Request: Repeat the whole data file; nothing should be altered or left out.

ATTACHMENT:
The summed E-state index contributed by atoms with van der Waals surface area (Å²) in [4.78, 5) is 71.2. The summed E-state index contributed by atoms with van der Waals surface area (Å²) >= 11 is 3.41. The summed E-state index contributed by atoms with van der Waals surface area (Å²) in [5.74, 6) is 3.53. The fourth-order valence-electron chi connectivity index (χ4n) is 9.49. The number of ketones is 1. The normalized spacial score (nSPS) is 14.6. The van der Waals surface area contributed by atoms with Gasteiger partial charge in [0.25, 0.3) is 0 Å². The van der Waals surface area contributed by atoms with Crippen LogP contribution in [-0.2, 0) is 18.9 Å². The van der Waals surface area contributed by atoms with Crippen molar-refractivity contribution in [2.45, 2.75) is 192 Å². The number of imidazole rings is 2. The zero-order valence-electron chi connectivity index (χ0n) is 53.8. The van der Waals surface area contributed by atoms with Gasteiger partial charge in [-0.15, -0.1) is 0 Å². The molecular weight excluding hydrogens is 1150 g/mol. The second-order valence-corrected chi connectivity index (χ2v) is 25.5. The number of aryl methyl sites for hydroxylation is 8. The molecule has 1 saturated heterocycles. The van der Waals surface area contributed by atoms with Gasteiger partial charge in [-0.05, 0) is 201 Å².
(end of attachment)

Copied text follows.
The summed E-state index contributed by atoms with van der Waals surface area (Å²) in [4.78, 5) is 71.2. The summed E-state index contributed by atoms with van der Waals surface area (Å²) >= 11 is 3.41. The summed E-state index contributed by atoms with van der Waals surface area (Å²) in [5.74, 6) is 3.53. The fourth-order valence-electron chi connectivity index (χ4n) is 9.49. The number of ketones is 1. The normalized spacial score (nSPS) is 14.6. The van der Waals surface area contributed by atoms with Gasteiger partial charge in [0.25, 0.3) is 0 Å². The van der Waals surface area contributed by atoms with Crippen LogP contribution in [-0.2, 0) is 18.9 Å². The van der Waals surface area contributed by atoms with Crippen molar-refractivity contribution in [2.45, 2.75) is 192 Å². The number of imidazole rings is 2. The zero-order valence-electron chi connectivity index (χ0n) is 53.8. The van der Waals surface area contributed by atoms with Gasteiger partial charge in [-0.15, -0.1) is 0 Å². The molecular weight excluding hydrogens is 1150 g/mol. The second-order valence-corrected chi connectivity index (χ2v) is 25.5. The number of aryl methyl sites for hydroxylation is 8. The molecule has 1 saturated heterocycles. The van der Waals surface area contributed by atoms with Gasteiger partial charge in [-0.05, 0) is 201 Å².